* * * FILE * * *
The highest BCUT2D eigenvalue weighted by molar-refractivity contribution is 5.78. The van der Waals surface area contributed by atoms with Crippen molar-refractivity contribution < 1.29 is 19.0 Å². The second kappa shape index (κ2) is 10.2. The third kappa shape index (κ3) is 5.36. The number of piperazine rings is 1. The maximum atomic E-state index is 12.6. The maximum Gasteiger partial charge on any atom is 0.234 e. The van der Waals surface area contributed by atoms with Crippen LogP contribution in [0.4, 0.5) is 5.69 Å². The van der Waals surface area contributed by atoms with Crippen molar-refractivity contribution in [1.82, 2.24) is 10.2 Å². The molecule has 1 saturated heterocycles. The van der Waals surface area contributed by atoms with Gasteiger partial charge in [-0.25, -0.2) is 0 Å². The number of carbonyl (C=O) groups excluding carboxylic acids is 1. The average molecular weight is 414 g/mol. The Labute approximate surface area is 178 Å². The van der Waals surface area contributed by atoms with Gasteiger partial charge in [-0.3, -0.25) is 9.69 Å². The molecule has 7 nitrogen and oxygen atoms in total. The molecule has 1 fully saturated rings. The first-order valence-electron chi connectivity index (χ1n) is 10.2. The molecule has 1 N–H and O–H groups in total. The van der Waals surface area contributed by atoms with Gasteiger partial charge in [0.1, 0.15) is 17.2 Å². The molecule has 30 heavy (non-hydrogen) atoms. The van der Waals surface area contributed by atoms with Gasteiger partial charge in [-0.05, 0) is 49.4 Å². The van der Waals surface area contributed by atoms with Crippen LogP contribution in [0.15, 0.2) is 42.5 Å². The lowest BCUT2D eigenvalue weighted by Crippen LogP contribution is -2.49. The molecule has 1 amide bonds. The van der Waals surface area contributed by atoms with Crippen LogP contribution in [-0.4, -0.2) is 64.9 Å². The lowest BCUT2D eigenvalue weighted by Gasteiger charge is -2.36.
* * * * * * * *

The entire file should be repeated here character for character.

The highest BCUT2D eigenvalue weighted by molar-refractivity contribution is 5.78. The van der Waals surface area contributed by atoms with Crippen molar-refractivity contribution < 1.29 is 19.0 Å². The second kappa shape index (κ2) is 10.2. The third kappa shape index (κ3) is 5.36. The number of piperazine rings is 1. The maximum atomic E-state index is 12.6. The maximum Gasteiger partial charge on any atom is 0.234 e. The van der Waals surface area contributed by atoms with Crippen LogP contribution in [0.4, 0.5) is 5.69 Å². The van der Waals surface area contributed by atoms with Crippen molar-refractivity contribution in [1.82, 2.24) is 10.2 Å². The molecule has 1 saturated heterocycles. The van der Waals surface area contributed by atoms with Gasteiger partial charge in [-0.25, -0.2) is 0 Å². The number of carbonyl (C=O) groups excluding carboxylic acids is 1. The average molecular weight is 414 g/mol. The Labute approximate surface area is 178 Å². The van der Waals surface area contributed by atoms with Gasteiger partial charge in [-0.3, -0.25) is 9.69 Å². The molecule has 7 nitrogen and oxygen atoms in total. The molecule has 1 fully saturated rings. The first-order valence-electron chi connectivity index (χ1n) is 10.2. The molecule has 1 N–H and O–H groups in total. The van der Waals surface area contributed by atoms with Gasteiger partial charge in [0.1, 0.15) is 17.2 Å². The molecule has 30 heavy (non-hydrogen) atoms. The van der Waals surface area contributed by atoms with Gasteiger partial charge in [-0.05, 0) is 49.4 Å². The van der Waals surface area contributed by atoms with Crippen LogP contribution in [0.15, 0.2) is 42.5 Å². The lowest BCUT2D eigenvalue weighted by Crippen LogP contribution is -2.49. The molecule has 1 amide bonds. The van der Waals surface area contributed by atoms with Crippen LogP contribution in [-0.4, -0.2) is 64.9 Å². The lowest BCUT2D eigenvalue weighted by Gasteiger charge is -2.36.